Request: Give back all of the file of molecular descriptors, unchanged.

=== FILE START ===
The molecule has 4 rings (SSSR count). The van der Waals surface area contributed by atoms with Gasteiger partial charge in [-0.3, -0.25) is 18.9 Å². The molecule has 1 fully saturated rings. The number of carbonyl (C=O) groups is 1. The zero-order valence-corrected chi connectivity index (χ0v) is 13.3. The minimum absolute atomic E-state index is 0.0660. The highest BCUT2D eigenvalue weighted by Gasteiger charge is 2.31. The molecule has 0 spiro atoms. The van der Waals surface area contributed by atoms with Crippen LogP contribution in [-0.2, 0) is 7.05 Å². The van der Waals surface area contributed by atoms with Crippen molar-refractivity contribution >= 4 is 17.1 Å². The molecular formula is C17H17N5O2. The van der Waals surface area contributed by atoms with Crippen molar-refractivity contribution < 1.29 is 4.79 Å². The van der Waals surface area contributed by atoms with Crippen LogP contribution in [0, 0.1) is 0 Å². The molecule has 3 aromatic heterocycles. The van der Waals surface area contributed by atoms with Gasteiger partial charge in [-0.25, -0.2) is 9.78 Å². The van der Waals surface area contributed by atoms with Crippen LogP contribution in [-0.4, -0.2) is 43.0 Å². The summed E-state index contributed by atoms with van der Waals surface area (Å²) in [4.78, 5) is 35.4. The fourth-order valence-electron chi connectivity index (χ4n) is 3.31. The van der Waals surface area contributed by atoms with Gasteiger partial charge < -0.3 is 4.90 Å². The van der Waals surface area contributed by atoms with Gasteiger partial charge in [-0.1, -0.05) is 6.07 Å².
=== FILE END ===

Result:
The molecule has 4 rings (SSSR count). The van der Waals surface area contributed by atoms with Gasteiger partial charge in [-0.3, -0.25) is 18.9 Å². The molecule has 1 fully saturated rings. The number of carbonyl (C=O) groups is 1. The zero-order valence-corrected chi connectivity index (χ0v) is 13.3. The minimum absolute atomic E-state index is 0.0660. The highest BCUT2D eigenvalue weighted by Gasteiger charge is 2.31. The molecule has 0 spiro atoms. The van der Waals surface area contributed by atoms with Crippen LogP contribution in [-0.2, 0) is 7.05 Å². The van der Waals surface area contributed by atoms with Crippen molar-refractivity contribution >= 4 is 17.1 Å². The molecular formula is C17H17N5O2. The van der Waals surface area contributed by atoms with Crippen molar-refractivity contribution < 1.29 is 4.79 Å². The van der Waals surface area contributed by atoms with Crippen LogP contribution in [0, 0.1) is 0 Å². The molecule has 3 aromatic heterocycles. The van der Waals surface area contributed by atoms with Gasteiger partial charge in [-0.25, -0.2) is 9.78 Å². The van der Waals surface area contributed by atoms with Crippen LogP contribution in [-0.4, -0.2) is 43.0 Å². The summed E-state index contributed by atoms with van der Waals surface area (Å²) in [4.78, 5) is 35.4. The fourth-order valence-electron chi connectivity index (χ4n) is 3.31. The van der Waals surface area contributed by atoms with Gasteiger partial charge < -0.3 is 4.90 Å². The van der Waals surface area contributed by atoms with Gasteiger partial charge in [-0.1, -0.05) is 6.07 Å².